Lists can be sorted using the built-in Python sort method:
>>> x = [3, 8, 4, 0, 2, 1] >>> x.sort() >>> x
This does an in-place sort—that is, it changes the list being sorted. To sort a list without changing the original list, make a copy of it first.
>>> x = [2, 4, 1, 3] >>> y = x[:]
Sorting works with strings, too:
>>> x = ["Life", "Is", "Enchanting"] >>> x.sort() >>> x
The sort method can sortjust about anything, because Python can compare just about anything. But there is one caveat in sorting. The default key method used by sort requires that all items in the list be of comparable types. That means that using the sort method on a list containing both numbers and strings will raise an exception:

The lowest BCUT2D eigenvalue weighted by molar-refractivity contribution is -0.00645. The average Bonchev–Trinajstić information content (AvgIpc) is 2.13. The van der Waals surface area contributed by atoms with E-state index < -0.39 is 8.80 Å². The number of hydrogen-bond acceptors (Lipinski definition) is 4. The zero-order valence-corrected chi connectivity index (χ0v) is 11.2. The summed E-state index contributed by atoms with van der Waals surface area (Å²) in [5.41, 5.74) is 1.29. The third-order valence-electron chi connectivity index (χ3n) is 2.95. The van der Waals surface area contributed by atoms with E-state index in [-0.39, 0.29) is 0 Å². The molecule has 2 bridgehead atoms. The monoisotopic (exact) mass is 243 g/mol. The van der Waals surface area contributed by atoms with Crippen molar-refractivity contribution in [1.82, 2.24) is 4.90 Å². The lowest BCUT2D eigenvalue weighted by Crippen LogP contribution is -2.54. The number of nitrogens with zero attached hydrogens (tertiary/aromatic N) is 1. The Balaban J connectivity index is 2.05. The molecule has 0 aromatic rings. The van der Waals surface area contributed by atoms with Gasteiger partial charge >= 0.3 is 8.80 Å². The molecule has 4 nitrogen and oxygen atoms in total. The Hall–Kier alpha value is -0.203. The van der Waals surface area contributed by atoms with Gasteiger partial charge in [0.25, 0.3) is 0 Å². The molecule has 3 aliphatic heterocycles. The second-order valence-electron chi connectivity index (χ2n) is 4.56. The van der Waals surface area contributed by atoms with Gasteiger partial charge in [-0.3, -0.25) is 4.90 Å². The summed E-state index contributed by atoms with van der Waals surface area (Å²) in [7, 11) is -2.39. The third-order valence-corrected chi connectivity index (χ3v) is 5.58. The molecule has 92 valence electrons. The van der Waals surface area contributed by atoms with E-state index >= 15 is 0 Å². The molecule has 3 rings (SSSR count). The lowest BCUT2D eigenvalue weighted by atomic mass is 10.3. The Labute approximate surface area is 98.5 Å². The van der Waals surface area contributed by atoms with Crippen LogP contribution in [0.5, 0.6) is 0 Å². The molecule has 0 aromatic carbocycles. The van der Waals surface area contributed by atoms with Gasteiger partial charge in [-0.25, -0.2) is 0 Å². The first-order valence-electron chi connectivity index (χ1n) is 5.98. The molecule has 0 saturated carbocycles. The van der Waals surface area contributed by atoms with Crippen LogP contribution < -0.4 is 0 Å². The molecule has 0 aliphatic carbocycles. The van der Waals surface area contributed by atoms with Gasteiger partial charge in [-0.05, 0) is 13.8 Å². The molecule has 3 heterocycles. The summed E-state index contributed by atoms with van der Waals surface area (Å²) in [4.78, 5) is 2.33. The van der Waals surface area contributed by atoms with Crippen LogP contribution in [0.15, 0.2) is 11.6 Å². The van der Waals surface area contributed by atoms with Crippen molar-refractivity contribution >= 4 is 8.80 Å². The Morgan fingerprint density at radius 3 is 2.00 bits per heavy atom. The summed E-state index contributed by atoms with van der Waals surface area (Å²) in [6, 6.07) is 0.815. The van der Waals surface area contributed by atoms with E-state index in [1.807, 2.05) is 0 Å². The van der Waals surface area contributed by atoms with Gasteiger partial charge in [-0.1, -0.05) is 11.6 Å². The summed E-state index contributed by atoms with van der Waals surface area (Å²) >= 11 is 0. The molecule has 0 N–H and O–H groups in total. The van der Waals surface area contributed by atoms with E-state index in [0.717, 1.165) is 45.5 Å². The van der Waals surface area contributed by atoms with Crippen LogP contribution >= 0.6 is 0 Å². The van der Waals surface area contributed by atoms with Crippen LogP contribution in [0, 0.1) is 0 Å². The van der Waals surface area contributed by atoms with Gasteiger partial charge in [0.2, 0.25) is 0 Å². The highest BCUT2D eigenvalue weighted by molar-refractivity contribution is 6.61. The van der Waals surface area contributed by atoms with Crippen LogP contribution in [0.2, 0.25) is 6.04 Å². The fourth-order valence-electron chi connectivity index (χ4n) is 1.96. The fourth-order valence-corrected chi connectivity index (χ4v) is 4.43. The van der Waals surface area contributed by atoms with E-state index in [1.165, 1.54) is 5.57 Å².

>>> x = [1, 2, 'hello', 3] >>> x.sort()
Traceback (most recent call last):
File "<stdin>", line 1, in <module> TypeError: unorderable types: str() < int()
On the other hand, we can sort a list of lists:
>>> x = [[3, 5], [2, 9], [2, 3], [4, 1], [3, 2]] >>> x.sorti) >>> x
According to the built-in Python rules for comparing complex objects, the sublists are sorted first by ascending first element and then by ascending second element.
sort is even more flexible than this—it's possible to use your own key function to determine how elements of a list are sorted.
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